We walked up to Knob Hill (just a posh area of town) and went to the Grace Catherdral (nice doors) where several pew seats where occupied by tramps and a yoga class appeared to be going on at the back?  Then we wondered down to the tram museum to see the actual cables and wheels which pull the trams.  Then walked down to China town in search of the fortune cookie factory which we couldn't find but luckily enough a tour group arrived just then so we followed them! 

The factory consists of three workers sitting a a machine bending fortune cookies into shape around the fortune itself.  You are treated to a free fortune cookie before being charged 50 cents to take a picture but you've got to hand it to anyone who is willing to be gauped at by probably hundreds of tourists a day as the go about their work.  Armed with a bag of fortune cookies (the sample was nice) we tagged the tour group again who went to see the guy from 'the Pursuit of happiness' play a chineese guitar thingame (no not Will Smith).

San Fran has the biggest China town in North America and the pagoda style buildings date back to the 50s.  Outside the cultural centre huddles of men and occassionally women (but never a mixed huddle) play cards and occassionally Mejong.  It reminded me of the bars in Greece which at tea time are full of men drinking Raki and playing dominoes while the women are presumably at home cooking the dinner.  We had a five course dinner in China Town cafe for less than 20 for both of us).  The meal included pot stickers which I had seen advertised in loads of restaurants but had no idea what they where until the dish arrived.  Turns ou they are like dumplings in water soup but they tasted really nice.

On our way back to Berkely on the BART I sat next to a Tibetan man who complimented me on my smile.  He knew I wasn't from America he said because no-one from America smiles or talks on the train.  I said it was probably the same in all big cities.  Sad he said that people would rather remain strangers.  He had lived in America for many years but aside from his Tibetan friends he was lonely and had not married and had childen.  He left Tibet as they were not allowed to practice their own culture or speak their own language.  Although he is fleunt in Chinese he refuses to speak it and uses only English or Tibetan.  We don't know we're born in Britain really do we.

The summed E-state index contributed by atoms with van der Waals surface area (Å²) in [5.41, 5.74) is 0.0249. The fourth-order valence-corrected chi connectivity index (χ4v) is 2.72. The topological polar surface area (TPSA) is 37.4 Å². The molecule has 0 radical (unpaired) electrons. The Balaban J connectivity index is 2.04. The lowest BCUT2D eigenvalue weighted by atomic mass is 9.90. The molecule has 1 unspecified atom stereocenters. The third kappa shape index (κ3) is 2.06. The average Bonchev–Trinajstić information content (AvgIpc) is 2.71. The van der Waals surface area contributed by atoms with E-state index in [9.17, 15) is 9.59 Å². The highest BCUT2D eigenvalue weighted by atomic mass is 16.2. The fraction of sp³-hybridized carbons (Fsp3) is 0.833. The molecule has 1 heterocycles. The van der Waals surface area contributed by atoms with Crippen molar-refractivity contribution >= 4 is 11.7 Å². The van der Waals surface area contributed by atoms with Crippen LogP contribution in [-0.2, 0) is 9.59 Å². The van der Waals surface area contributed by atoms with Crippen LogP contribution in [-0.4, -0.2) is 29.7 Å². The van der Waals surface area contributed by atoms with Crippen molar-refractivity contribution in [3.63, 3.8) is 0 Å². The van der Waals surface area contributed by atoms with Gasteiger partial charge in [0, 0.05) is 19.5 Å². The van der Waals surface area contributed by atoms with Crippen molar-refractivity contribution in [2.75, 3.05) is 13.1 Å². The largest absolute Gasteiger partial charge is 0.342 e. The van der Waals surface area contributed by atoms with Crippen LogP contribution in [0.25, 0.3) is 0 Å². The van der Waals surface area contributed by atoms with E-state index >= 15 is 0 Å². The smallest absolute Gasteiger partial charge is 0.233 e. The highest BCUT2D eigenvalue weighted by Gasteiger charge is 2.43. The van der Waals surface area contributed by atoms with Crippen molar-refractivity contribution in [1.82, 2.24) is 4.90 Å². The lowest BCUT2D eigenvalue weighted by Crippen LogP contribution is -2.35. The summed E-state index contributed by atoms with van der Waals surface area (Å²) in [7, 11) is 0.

13 July
We took the cable car up Powell Street to Fishermans Wharf.  First stop Hyde Street Pier and its boat museum with its various craft including a summer house boat from the late 19th century.  Next Ghirardelli Square for a hot fudge sundae - only after ordering one each did it occured to us we could have shared one - oh well.  Third stop Pier 39 and the famous sealions except nobody told them we were coming and we saw only three.  They were off shore breeding apparently.  It took us about half an hour to find our way off the pier as it was packed to the gills with people who, obviously unimpressed by the lack of sealions, had decided to shop and eat instead.  Next stop Pier 33 and the ferry to Alcatraz.  On the way we saw the Golden Gate bridge (after much confusion over which bridge was actually the Golden Gate) and then the welcome message on the doc 'Persons procuring or concealing the escape of prisoners are subject to prosecution and imprisonment'.  Lucky for us their are not prisoners left to be bribed by.  Anyway Alcatraz was brilliant - disney couldn't have done better.  I didn't feel too confortable in the cells (maybe I was a convict in a previous live) but there's much more to it than that.

Back on dry land and we went to the Bondin Bread to stare at people just trying to do their job again - this place was a bit more upmarket though so had full length windows and speakers to the outside.  No charge for photos but when secuumbed to the Cheddar and Jalepeno bread we could only afford one roll to share.  While standing outside sharing our roll a police man pulled up to move on some tramps lounging on a bench when some tourist started chatting to the cop, having photo's taken with him etc.  Now I wouldn't pester a policemen in the UK and a certainly wouldnt pest a cop in the US as they carry guns.

We went to Beuna Vista bar (the inventors of the Irish Coffee they reakon, I told them I didn't believe them) and watched the sunset over the bay while drinking our very expensive coffee.  

Off to china town for another cheap supper then while trying to get the tram back down the hill we accepted directions from a drunk woman.  Do not accept directions from a drunk person - they will only get you lost.  We eventually arrived at the bottom of the hill by foot.  At the BART station we were treated to an improtu Argentine tango from another couple waiting for the train.  When I suggested to Craig that we join in with the few moves we learnt on our cruise last year I got the look.